The first episode of Thunderbirds premiered on 30 September 1965 on the ATV Midlands, Westward and Channel franchises of the ITV network. Transmissions by other franchises, including ATV London and Granada, began the following month. Honouring the Andersons' wish for family appeal, many areas showed the series during prime time (typically in a 7.00 p.m. slot). The final episode, the Christmas-themed "Give or Take a Million", was first broadcast on 25 December 1966.
Despite Grade's decision to double the running time, Thunderbirds was also sold in a two-part, 25-minute episode format. Each "concluding" part began with a narration by Shane Rimmer summarising the first part's action. Granada first showed the series in this format, airing both episode parts on the same night (one before and one after the ITN Evening News). It broadcast the original format for the first time when it began repeats in 1966. In 1968, the franchise briefly screened episodes in three parts due to timeslot restrictions. In the Midlands, ATV broadcast Series One in the hour-long format; Series Two, along with repeats of Series One, was then shown in the two-part format on consecutive evenings. The availability of re-runs varied greatly. ATV Midlands hosted regular repeats into the early 1970s; by contrast, between 1968 and 1976 Yorkshire Television showed no episodes at all. The series was last transmitted on the ITV network in 1981.
In 1990, eight of the 19 audio episodes were turned into radio dramas for broadcast on BBC Radio 5. The radio series was a success and prompted the BBC to acquire the rights to the TV episodes, which it aired on BBC2 (in all UK regions simultaneously) from September 1991. After this first run, which averaged more than six million viewers per episode, the BBC repeated the series six times: from 1992 to 1993 (Series One only), 1994 to 1995 (nine episodes only), 2000 to 2001 (in remastered form), and 2003, 2005 and 2006. Other channels to have shown the series include UK Gold (from 1994 to 1995), Bravo (1996–97), Cartoon Network (2001–02), Boomerang (2001–03) and Syfy (2009). In Scotland, the BBC aired a Gaelic dub, Tairnearan Tar As ("Thunderbirds Are Go") in 1993 and 1994.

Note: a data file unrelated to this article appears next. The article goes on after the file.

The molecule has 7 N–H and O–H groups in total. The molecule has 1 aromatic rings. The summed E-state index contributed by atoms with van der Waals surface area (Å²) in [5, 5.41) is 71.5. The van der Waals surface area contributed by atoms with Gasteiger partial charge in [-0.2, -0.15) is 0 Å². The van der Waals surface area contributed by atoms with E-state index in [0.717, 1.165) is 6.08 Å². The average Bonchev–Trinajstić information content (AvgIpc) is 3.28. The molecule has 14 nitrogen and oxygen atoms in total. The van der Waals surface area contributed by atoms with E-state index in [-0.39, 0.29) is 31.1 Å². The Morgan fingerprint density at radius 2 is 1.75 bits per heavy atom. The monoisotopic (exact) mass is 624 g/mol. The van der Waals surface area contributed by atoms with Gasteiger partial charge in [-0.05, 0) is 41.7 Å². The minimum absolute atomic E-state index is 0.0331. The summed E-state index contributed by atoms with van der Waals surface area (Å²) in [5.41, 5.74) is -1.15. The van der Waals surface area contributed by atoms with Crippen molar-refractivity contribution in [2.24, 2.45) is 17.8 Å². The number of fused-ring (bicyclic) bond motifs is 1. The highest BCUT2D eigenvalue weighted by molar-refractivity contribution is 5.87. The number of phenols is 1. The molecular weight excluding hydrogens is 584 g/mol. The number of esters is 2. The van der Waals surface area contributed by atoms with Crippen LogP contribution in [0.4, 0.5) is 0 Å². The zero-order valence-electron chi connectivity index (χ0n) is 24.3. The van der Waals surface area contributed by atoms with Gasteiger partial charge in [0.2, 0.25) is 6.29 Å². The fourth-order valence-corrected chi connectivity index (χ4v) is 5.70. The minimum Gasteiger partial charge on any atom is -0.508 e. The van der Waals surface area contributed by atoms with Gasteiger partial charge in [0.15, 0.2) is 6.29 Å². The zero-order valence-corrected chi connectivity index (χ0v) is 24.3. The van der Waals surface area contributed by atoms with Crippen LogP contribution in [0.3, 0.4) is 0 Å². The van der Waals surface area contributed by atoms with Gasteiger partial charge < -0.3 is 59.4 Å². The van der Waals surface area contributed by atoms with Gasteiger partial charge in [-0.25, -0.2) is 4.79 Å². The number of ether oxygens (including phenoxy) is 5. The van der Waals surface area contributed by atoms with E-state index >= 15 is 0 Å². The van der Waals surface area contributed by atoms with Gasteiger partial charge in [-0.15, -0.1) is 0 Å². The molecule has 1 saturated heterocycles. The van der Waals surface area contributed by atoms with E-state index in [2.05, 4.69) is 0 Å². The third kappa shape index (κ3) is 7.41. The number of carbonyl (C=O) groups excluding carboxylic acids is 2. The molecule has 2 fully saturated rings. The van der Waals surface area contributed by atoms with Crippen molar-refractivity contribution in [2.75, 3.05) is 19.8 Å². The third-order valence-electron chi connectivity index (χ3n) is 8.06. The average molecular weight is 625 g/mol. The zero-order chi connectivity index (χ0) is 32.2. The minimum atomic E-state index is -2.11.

During the 1960s, Thunderbirds was distributed in about 30 countries including the Netherlands, Canada, Australia and Japan. International advance sales totalled £350,000 (about £7 million in 2019). In Japan, where it was first broadcast by NHK, Thunderbirds acquired a significant fan following and influenced the series Ultraman, Mighty Jack, Himitsu Sentai Gorenger, Super Rescue Solbrain and Neon Genesis Evangelion. In the US, the 25-minute format was placed in first-run syndication in 1968 to modest success. Internationally, the series has also been broadcast by TechTV and Family Room HD (US), BBC Kids and YTV (Canada), Nine Network and Foxtel (Australia), TV3 (New Zealand), MediaCorp TV12 (Singapore) and RTÉ Two (Republic of Ireland).
Thunderbirds is generally considered the Andersons' most popular series and their greatest critical and commercial success. In 1966, the Royal Television Society awarded the series a Silver Medal for Outstanding Artistic Achievement. In 2007, Thunderbirds came 19th in a Radio Times poll for the best science fiction TV programme of all time, and in 2013, it was ranked fourth in the Channel 5 list show 50 Greatest Kids' TV Shows. Acknowledging the series' "enduring appeal for both young and old", Robert Sellers remarks that "the cult of Thunderbirds has grown to near-mythic proportions."
For Peel, Thunderbirds is "without a doubt the peak of the Supermarionation achievement". Suggesting that the series is pitched at a "more adult" level than its predecessors, he adds that its sense of adventure, effective humour and "gripping and convincing" episodes ensured that "everyone in the audience found something to love about it." Simon Heffer, a fan of Thunderbirds in childhood, commented positively on the series for The Daily Telegraph in 2011: "All the elements we children discerned in whatever grown-up television we had been allowed to watch were present in Thunderbirds: dramatic theme and incidental music; well-developed plots; goodies and baddies; swaggering Americans, at a time when the whole of Britain was in a cultural cringe to them; and, of course, glamorous locations ... Then, of course, there was the nail-biting tension of the rescues themselves ..." Film critic Kim Newman describes the series as a "television perennial".
In his foreword to John Marriott's book, Thunderbirds Are Go!, Anderson put forward several explanations for the series' lasting success: it "contains elements that appeal to most children—danger, jeopardy and destruction. But because International Rescue's mission is to save life, there is no gratuitous violence." According to Anderson, Thunderbirds incorporates a "strong family atmosphere, where Dad reigns supreme". Both O'Brien and script editor Alan Pattillo have praised the series' positive "family values". In addition, Heffer and others have written of its cross-generational appeal. In 2000, shortly before the series' BBC revival, Brian Viner remarked in Radio Times that Thunderbirds was on the point of "captivating yet another generation of viewers". Stuart Hood, writing for The Spectator in 1965, praised Thunderbirds as a "modern fairy tale"; adding that it "can sometimes be frightening", he recommended that children watch it accompanied by their parents. Writing for Dreamwatch in 1994, Andrew Thomas described Thunderbirds as only "nominally" a children's programme: "Its themes are universal and speak as much to the adult in the child as the child in the adult."